The Department of the Treasure threw down the gauntlet with “the executive branch’s plan to promote vibrant and diverse investment and savings opportunities through asset management and insurance”.
Citing the US asset management and insurance markets as the global leaders for diverse investment opportunities and vibrant capital markets, the treasury department in its 176-page report says that post financial crisis regulation might have gone too far, and that asset management firms and insurance companies have different legal, structural and operational characteristics than banks.
To better address systemic risk and solvency, the report highlights:
– entity-based systemic risk evaluations of asset managers and their funds are not the best approach for mitigating risk;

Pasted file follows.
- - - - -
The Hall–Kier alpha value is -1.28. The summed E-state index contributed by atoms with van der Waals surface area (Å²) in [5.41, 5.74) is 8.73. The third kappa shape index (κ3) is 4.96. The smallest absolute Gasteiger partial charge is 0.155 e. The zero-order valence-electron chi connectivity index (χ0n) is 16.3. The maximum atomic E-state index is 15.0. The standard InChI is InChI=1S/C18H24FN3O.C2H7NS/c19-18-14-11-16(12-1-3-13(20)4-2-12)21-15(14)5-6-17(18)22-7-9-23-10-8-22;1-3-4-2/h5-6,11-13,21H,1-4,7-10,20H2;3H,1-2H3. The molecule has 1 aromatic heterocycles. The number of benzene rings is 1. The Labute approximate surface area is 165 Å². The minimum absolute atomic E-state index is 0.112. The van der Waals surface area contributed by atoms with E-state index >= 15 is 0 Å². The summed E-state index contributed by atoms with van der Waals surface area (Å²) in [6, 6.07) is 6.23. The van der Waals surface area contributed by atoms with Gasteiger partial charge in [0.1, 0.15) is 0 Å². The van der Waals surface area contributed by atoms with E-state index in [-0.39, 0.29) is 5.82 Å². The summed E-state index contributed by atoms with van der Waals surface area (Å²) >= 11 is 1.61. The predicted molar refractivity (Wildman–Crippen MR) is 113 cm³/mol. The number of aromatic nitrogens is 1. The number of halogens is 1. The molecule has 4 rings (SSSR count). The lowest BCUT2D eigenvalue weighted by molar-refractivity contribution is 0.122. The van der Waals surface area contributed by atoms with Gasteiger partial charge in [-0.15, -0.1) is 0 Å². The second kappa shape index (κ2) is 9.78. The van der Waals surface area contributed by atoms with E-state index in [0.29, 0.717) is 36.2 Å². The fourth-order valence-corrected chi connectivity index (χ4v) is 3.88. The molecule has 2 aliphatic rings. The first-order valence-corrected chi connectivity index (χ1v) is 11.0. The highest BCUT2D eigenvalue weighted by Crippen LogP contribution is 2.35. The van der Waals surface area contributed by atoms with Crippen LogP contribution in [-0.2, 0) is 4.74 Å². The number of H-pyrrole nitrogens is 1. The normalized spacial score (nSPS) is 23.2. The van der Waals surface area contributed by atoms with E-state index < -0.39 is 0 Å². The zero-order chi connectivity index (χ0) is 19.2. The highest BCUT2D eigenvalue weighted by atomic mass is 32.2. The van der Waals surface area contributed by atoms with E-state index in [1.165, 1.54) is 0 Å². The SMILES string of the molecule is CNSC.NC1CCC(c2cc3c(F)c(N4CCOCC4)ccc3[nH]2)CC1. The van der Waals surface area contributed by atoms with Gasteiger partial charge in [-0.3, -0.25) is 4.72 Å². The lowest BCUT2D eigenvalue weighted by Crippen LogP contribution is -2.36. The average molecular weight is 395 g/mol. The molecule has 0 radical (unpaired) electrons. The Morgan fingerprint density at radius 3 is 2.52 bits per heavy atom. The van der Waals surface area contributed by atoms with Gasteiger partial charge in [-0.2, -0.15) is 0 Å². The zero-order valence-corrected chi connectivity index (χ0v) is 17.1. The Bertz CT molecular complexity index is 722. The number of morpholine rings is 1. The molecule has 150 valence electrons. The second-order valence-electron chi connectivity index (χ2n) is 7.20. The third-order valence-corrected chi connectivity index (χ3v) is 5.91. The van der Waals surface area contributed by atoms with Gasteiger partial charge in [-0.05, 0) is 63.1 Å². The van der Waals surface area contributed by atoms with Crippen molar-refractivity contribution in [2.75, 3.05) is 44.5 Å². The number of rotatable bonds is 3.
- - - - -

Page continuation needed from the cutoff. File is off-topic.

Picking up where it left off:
– instead, primary federal and state regulators should focus on systemic risks from products and activities and on implementing Regis that strengthen the asset management and insurance industries as a whole;
– a strong liquidity risk management framework is more effective in addressing liquidity risk than stress testing of asset management firms;
– the state insurance regulators and the Fed should harmonize their respective ongoing domestic work on insurance capital initiatives, as well as continue their efforts to assess liquidity risk management in the insurance sector.
Let the games begin.
The Compliance Strategy Institute held numerous workshops with compliance and risk executives globally and is developing global thematic task forces to discuss approaches for asset managers, individually and industry-wide.